I finished reading The Lies We Tell last night. I woke up this morning, still disturbed. For a moment, I just had a vague sense of unease that I could not place, but a few seconds later, I knew I was still in another place, in another character. I was still Irfan Ahmed.
I read Talking of Muskaan two years ago, and it made such a powerful impression on me that I knew I had to read The Lies We Tell. Yet, halfway through the latter, I was frowning. I did not feel that the promise of the title was kept. Sure, all the tumultuous adolescent emotions felt authentic, but I did not want the book to be just another Young Adult novel that floats by, barely impacting me.
I was disenchanted enough to look for reviews of the book, something I rarely do. Goodreads had one review; Amazon had one review, perhaps by the same person. Four stars.
At that stage, two things kept me reading.
One, I loved the fact that the protagonist was a boy. I hate that so many people call YA ‘chick-lit’. I don’t like the phrase; I don’t like the word ‘chick’. But I cannot remember the last YA book I read with a male protagonist.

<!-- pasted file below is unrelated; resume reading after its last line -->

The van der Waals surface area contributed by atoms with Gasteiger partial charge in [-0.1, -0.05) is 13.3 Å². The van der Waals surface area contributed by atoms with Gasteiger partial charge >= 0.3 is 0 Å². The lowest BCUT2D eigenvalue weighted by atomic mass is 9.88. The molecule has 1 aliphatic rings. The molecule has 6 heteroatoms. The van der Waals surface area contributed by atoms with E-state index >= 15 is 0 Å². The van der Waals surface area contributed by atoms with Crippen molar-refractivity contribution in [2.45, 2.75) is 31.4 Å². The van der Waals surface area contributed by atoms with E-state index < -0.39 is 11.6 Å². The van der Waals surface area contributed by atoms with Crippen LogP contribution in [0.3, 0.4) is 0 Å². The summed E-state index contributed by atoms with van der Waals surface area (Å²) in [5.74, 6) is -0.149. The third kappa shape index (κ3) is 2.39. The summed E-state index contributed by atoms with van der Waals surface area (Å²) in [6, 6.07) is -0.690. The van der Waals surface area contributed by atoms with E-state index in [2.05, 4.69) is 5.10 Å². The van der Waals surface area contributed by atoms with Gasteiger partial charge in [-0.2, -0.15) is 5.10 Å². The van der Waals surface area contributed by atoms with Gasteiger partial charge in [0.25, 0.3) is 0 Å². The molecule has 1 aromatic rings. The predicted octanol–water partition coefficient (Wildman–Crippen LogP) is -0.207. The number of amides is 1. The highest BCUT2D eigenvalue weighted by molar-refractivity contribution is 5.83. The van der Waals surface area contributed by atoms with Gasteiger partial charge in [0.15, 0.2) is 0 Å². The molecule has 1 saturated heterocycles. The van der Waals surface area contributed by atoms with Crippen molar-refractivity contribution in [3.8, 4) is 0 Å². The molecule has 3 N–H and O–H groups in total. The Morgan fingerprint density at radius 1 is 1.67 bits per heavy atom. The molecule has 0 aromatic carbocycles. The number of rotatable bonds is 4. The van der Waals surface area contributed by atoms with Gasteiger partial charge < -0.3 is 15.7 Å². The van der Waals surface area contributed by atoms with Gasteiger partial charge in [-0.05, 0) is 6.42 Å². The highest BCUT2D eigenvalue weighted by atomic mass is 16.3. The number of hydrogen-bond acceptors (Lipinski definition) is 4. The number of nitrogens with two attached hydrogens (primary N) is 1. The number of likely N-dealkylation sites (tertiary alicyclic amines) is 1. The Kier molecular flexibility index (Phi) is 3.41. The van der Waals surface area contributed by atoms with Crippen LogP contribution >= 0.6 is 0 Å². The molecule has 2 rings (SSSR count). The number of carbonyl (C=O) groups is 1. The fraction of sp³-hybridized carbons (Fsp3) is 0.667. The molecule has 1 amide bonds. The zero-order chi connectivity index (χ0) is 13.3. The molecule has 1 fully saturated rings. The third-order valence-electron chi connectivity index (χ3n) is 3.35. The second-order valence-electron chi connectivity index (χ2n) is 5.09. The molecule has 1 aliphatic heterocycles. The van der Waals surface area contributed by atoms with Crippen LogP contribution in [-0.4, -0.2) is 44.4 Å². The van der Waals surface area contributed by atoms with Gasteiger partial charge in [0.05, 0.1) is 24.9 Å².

Secondly, I loved the style. It was easy to read and pacy, so I really had nothing to lose by reading on.
And two pages later, I was swept away.
When books make my hair stand on end, when they make me close my eyes and shake my head, when they make my heart rise to my throat … They’re perfect. I dislike spoilers in reviews, so I’m not going to say any more, but I’ll leave it at this: The Lies We Tell is a powerful novel that left me overwhelmed.
|Title||The Lies We Tell|
|Rating (out of 5)||4|